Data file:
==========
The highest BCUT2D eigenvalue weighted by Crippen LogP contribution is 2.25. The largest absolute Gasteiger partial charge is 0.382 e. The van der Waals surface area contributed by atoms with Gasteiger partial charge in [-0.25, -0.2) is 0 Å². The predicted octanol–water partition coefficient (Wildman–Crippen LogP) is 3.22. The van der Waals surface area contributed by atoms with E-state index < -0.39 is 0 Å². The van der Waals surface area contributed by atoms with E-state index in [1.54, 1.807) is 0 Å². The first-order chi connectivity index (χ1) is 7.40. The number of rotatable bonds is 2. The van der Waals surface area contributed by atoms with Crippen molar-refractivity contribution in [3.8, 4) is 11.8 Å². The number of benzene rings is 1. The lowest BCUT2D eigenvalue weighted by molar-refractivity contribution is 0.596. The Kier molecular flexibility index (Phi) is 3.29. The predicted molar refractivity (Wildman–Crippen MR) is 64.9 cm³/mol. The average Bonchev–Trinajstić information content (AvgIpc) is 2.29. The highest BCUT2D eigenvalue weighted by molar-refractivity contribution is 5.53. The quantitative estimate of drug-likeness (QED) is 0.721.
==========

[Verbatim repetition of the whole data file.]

The highest BCUT2D eigenvalue weighted by Crippen LogP contribution is 2.25. The largest absolute Gasteiger partial charge is 0.382 e. The van der Waals surface area contributed by atoms with Gasteiger partial charge in [-0.25, -0.2) is 0 Å². The predicted octanol–water partition coefficient (Wildman–Crippen LogP) is 3.22. The van der Waals surface area contributed by atoms with E-state index < -0.39 is 0 Å². The van der Waals surface area contributed by atoms with E-state index in [1.54, 1.807) is 0 Å². The first-order chi connectivity index (χ1) is 7.40. The number of rotatable bonds is 2. The van der Waals surface area contributed by atoms with Crippen molar-refractivity contribution in [3.8, 4) is 11.8 Å². The number of benzene rings is 1. The lowest BCUT2D eigenvalue weighted by molar-refractivity contribution is 0.596. The Kier molecular flexibility index (Phi) is 3.29. The predicted molar refractivity (Wildman–Crippen MR) is 64.9 cm³/mol. The average Bonchev–Trinajstić information content (AvgIpc) is 2.29. The highest BCUT2D eigenvalue weighted by molar-refractivity contribution is 5.53. The quantitative estimate of drug-likeness (QED) is 0.721.